Drug ‘Administered Too Quickly’

A “reckless” mistake caused the adverse drug trial reactions at Northwick Park, according to a Channel 4 investigation. Documents obtained by the programme Dispatches revealed drug TGN1412 was administered 15 times more quickly than it had been in animal safety studies. Six men were left seriously ill after receiving the drug.

But the UK medicines regulator said the speed of administration was not to blame, and other experts said it was probably not the only causative factor.

Dr David Glover, former chief medical officer at Cambridge Antibody Technology, said while the speed that the drug was given may have compounded any problems, there were other issues, such as the potency of the drug, which could have caused the reactions in the men.

A spokesman for the Medicines and Healthcare products Regulatory Agency (MHRA), said: “There was no reason to believe that the administration rate proposed for TGN1412 would present as a foreseeable hazard to the subjects.”

The MHRA said the reaction experienced by the men was an “unpredicted biological effect”.

During the trial six men were given the monoclonal antibody, manufactured by German company TeGenero that has since filed for insolvency, over a period of three to six minutes.

During prior safety tests on monkeys, the drug was administered over a period of one hour.

But data obtained under the Freedom of Information Act by Dispatches revealed that the MHRA could have calculated the speed at which the drug should have been given.

Professor Terry Hamblin of Southampton University, a monoclonal antibody expert who has worked on TGN1412, told the Sunday Times: “When you give an antibody, the quicker you put it in, the more likely you are to get an infusion reaction.”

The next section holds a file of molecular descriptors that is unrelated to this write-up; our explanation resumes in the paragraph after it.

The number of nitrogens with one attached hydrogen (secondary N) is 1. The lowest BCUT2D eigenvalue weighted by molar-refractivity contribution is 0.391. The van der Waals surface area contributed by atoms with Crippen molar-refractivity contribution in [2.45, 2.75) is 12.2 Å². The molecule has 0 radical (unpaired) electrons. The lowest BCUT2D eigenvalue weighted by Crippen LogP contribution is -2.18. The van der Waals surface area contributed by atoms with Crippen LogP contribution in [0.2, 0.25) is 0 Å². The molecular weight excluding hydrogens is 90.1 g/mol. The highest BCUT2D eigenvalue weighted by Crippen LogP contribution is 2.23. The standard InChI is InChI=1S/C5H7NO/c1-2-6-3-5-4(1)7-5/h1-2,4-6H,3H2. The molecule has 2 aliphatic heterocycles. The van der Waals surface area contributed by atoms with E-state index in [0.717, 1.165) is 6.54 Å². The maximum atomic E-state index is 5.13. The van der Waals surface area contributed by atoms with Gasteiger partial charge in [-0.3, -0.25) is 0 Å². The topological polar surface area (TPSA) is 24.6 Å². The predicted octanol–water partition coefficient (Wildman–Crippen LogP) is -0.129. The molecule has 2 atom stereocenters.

“To quickly infuse it over three to six minutes in six individuals I think is… reckless.”

But Dr David Glover said: “I think it is too simplistic to simply blame it on the speed of administration. It was probably one of many factors that played out to influence the outcome of the disaster.

“The speed of administration probably compounded the error, but on its own it is probably not the sole error.”

He said the MHRA should never have sanctioned the trial in the first place and there were simply too many unknowns at the time of the trial, such as the drug’s potency and its mechanism, to proceed safely.

A clinical trial expert, who did not wish to be named, added: “While the speed of infusion could have contributed to the reaction, it is very unlikely to have been the only cause.”

The drug trial left six men in intensive care, with two fighting for their lives. The worst affected, Ryan Wilson, a former apprentice plumber, has had to have fingers and toes amputated, and his future health remains uncertain.

Parexel International, which organised the trials, was unavailable for comment.